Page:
Some thoughts on how MP3 is helping record sales based on how I, as a consumer, work.
I’ve noticed an increase in the need-to-buy list of records that we have. And none of this would have taken place if it wasn’t for MP3 previews of artists music on their websites. We’ve lately added such smaller, yet relatively unknown Finnish bands such as For My Pain, Twilighting, and Korpiklaani to our list. All of their albums are something we will buy, sooner or later. But one band that has suffered from not having MP3 previes on their site is Rautakello, who lost their record deal after their first record had dismal sales.
The problem with Rautakello in our case was that the album looked interesting, but since we couldn’t hear what kind of music they played, we didn’t make the decision to buy the record. I know that our single purchase wouldn’t have done much to save their record deal, but who knows how many others have refrained from buying it for the same reason. Luckily you can listen to their latest songs at mikseri.net (in Finnish only).
We are both quite picky in the music we are willing to invest in. Paying ~20 € for a recent release makes you wary of what you’re buying. Alas, in such a small country as Finland, especially in the Eastern reaches, the radio channels we get are playlist controlled. Smaller artists, especially metal ones, have a hard time getting on those lists. So, delivering samples of their music via the web is the way to go if they want any free publicity.
I’d like to see some real statistics on how record sales have really been impacted by file sharing etc. After all, lately the TV ads advertising records have increased from what they were five years ago. If record sales are getting worse one would think that TV ads would be the first expense that would be removed. A study on how having samples of an artists music on the net has impacted record sales would be beneficial if we are to fight against various idiotic DRM solutions. Copyright law is quite clear in this case (at least in Finland): I have a right to make copies of artists work for my own personal use. So if I buy a CD I must be able to make a copy of it for my own use.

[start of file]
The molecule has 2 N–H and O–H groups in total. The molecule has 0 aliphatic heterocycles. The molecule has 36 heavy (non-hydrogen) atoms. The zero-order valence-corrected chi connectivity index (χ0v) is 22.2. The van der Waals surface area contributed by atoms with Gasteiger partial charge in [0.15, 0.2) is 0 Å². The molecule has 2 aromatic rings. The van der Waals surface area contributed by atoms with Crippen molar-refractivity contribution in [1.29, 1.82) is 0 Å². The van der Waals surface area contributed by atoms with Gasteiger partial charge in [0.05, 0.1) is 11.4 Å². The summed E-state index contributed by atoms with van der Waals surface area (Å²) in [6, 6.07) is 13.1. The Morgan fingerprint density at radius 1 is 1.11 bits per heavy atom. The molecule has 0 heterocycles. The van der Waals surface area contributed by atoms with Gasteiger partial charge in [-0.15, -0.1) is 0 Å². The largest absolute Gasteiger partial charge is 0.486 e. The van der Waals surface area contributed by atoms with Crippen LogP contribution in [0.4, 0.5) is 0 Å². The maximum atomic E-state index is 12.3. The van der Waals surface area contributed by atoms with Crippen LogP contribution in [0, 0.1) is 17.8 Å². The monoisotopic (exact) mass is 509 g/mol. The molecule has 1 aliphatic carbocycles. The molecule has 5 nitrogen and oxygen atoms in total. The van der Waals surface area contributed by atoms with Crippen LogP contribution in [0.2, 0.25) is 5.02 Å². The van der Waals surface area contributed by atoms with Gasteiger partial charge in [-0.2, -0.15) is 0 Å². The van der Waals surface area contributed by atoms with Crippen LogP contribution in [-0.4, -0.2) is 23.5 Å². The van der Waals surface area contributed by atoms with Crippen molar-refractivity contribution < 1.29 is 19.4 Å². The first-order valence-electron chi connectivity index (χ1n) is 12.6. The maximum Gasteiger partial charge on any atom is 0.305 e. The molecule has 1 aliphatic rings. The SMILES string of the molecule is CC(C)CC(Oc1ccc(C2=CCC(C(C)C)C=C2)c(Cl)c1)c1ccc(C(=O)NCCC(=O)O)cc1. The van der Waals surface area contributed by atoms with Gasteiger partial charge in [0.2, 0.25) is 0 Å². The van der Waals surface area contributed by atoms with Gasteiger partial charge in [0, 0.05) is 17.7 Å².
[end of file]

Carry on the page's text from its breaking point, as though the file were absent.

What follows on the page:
Another way in which MP3s have increased my spending in music is the fact that I listen to music much more now than before I had a sensible way (read powerful enough computer and speakers) to listen to music while working/studying. After all, why would I (or anyone else for that matter) want to shell out various sums of money for something that sits unused? I know that most of us probably have too much clutter in our homes, but very few can offer to spend without any thought of what is being purchased. In the last two years I’ve bought more albums than in the preceding five or so. Simply because I listen to music much more now. And an MP3 player in the car will just help matters…
On a side note, I was amused to see that Blackmore’s Night has made a cover of Wish You Were Here by the Rednex. Umm, a great man of metal covering a Swedish humour group? Where is the world going to? But seriously, it is the best song of theirs that was played (and still is). The real reason why I was looking into Blackmore’s Night in the first place was that I’d seen their album in a local store and wanted to find out what the music was like. I know that I won’t be paying full price for it, but from a discount basket sometime, who knows?
And a final plug. This entry has mainly been written while listening to Rammstein’s latest ‘Reise, Reise.’ Its single Amerika kept playing in my head so we had to go get it Friday night. And what was the first thing I did? Listen to it? No, rip it into MP3s. Now I can listen to it at home and work and not worry about the physical medium (which sits safely in our shelf).